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More U.S. Troops in Asia, More Waste of U.S. Taxpayers’ Money

May 06 , 2016
  • Wu Zurong

    Research Fellow, China Foundation for Int'l Studies

From the United States perspective, Asia’s future and the future of the US are deeply and increasingly linked. Due to imbalance in the projection and focus of US power in Asia compared with the globe overall, the Obama administration put forward the strategy of rebalance in Asia some six years ago. The US intends to harness all elements of US power – military, political, trade and investment, development and US values so that the US could best renew its leadership in Asia, and benefit from Asia’s dynamic economic development.

But implementation of the strategy in the past five or six years has gone astray. Although the US has managed to reach agreement on the Trans-Pacific Partnership (TPP) with a dozen or so trade partners, there is still a long way to go before it takes effect. The US has not made any outstanding progress in exchanges and cooperation with Asian countries in the fields of trade, education, culture and development assistance. However, the improper and astonishing increase of US troops, armaments, and military actions in Asia has done great damage to peace and stability in the region and also to Sino-US relations. At the same time, it has burdened the US with more unnecessary military duties and expenditures at a risky and unsustainable basis/ As a result, US leadership in Asia has been impaired or seriously challenged, instead of strengthened. The increased irrational military actions in Asia resulting from the unwise assessment of the changed world situation and impatient military strategy by US military commanders will inevitably cause a lot of waste of valuable resources and taxpayers money in the long run..

More US troops in Asia has proved to be counter-productive to renewing US constructive role in Asia. The Obama administration has stated time and again that rebalancing does not mean containing China, as it has engaged with China so closely as never before in the political, economic, trade, educational and cultural areas. But the increasing US military deployment in Asia directed at China has set a totally different tone in US policy towards China. Most observers and   analysts in diplomatic and political circles agree that the US military is doing every thing possible to maintain its military hegemony in Asia, especially in maritime affairs, by gaining an upper hand over China with its superior military force. Some do not rule out the possibility that the US military is preparing for an expanded military alliance to encircle and subdue China by making constant provocations in the South China Sea as a testing ground. Under such a grand, wishful strategic plan, the US military has been trying its best to expand its military deployment in Japan, the Republic of Korea (ROK), the Philippines, Singapore and Australia. It also tries to seek logistical military support from Vietnam, India and others.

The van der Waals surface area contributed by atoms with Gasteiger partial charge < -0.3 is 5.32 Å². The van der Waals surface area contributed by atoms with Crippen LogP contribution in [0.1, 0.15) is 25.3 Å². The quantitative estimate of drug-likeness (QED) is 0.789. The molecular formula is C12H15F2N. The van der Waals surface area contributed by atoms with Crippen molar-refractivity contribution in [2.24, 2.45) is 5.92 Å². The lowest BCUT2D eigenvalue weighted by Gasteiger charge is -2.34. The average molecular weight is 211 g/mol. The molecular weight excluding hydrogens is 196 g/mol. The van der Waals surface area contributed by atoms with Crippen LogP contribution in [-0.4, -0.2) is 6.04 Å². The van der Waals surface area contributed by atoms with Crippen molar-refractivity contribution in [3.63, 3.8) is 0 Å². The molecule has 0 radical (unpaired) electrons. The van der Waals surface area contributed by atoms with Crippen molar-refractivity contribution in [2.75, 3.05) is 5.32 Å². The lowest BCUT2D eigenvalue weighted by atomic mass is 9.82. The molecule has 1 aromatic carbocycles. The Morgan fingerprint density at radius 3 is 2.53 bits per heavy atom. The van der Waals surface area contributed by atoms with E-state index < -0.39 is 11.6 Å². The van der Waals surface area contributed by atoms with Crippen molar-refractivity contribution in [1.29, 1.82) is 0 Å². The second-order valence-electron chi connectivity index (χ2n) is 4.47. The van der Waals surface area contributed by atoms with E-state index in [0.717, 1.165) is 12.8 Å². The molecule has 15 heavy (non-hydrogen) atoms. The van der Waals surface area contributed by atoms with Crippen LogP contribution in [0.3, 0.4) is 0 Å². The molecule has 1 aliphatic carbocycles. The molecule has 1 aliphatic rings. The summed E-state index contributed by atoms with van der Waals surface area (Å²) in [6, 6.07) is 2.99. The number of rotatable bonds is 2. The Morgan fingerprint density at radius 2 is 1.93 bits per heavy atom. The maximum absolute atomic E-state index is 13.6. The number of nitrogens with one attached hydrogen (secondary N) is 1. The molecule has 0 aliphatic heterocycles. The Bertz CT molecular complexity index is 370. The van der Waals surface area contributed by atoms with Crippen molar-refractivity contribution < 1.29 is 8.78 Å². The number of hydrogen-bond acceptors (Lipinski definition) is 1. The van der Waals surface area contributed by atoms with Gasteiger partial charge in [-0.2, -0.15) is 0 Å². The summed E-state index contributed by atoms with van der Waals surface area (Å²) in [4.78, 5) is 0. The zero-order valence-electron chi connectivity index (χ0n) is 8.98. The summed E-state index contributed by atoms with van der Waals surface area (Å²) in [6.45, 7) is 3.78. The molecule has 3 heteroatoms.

US military commanders have repeatedly declared that they are going to manufacture and purchase more sophisticated military aircraft and naval warships in order to maintain military superiority over China in the future. What puzzles people is that the US defense secretary has shied away from meeting with senior Chinese officials in the last few months. It is widely believed that no matter what has happens in the world, dialogue and exchange are the only right course for China and the US. No one believes that this right course could be changed by the US military, as the common interests of the two countries are so huge. As China firmly pursues a policy of no confrontation, no conflict and win-win cooperation towards the US, the armament competition the US military hopes for could be only a solo performance, and China will not follow suit. As US military hegemony in Asia is not welcome, the obstinate pursuit of that goal will inevitably harm interests of both the US and Asian countries. The fundamentally flawed US military strategy in Asia could neither enhance the confidence of US allies, nor give any chance of US victory in any accidental conflicts or unfortunate wars in Asia. In the end, the US military cannot but waste more taxpayers’ money with no possible prospect of playing a constructive role in Asia.

In any cost-benefit analysis, the continued practice of dispatching more US troops in Asia is a losing game. No one can deny that China definitely has a geographical advantage. The US mainland is thousands of miles away from Asia. The US deployment of normal level troops in Asia has already cost a great deal. Additional troops and armaments in Asia will produce extra cost and trouble. Even in Japan, the so-called staunchest ally in Asia, US troop deployment is always confronted with long-lasting problems and challenges. The Futenma Base relocation controversy is just one case in point. The possible deployment of the terminal high altitude area defense system (THAAD) in the ROK will cause environmental hazards, and also defense budget problems for the ROK. In the Philippines, the constitution and popular sentiment always pose certain restrictions on free US troop movements. With these reluctant partners, it is only natural that US military deployments there are undoubtedly more costly and restricted. As the US national debt stands at about $18 trillion, it will be an uphill battle for the US military to get enough money to cover all its ambitious programs in Asia and in other part of the world.

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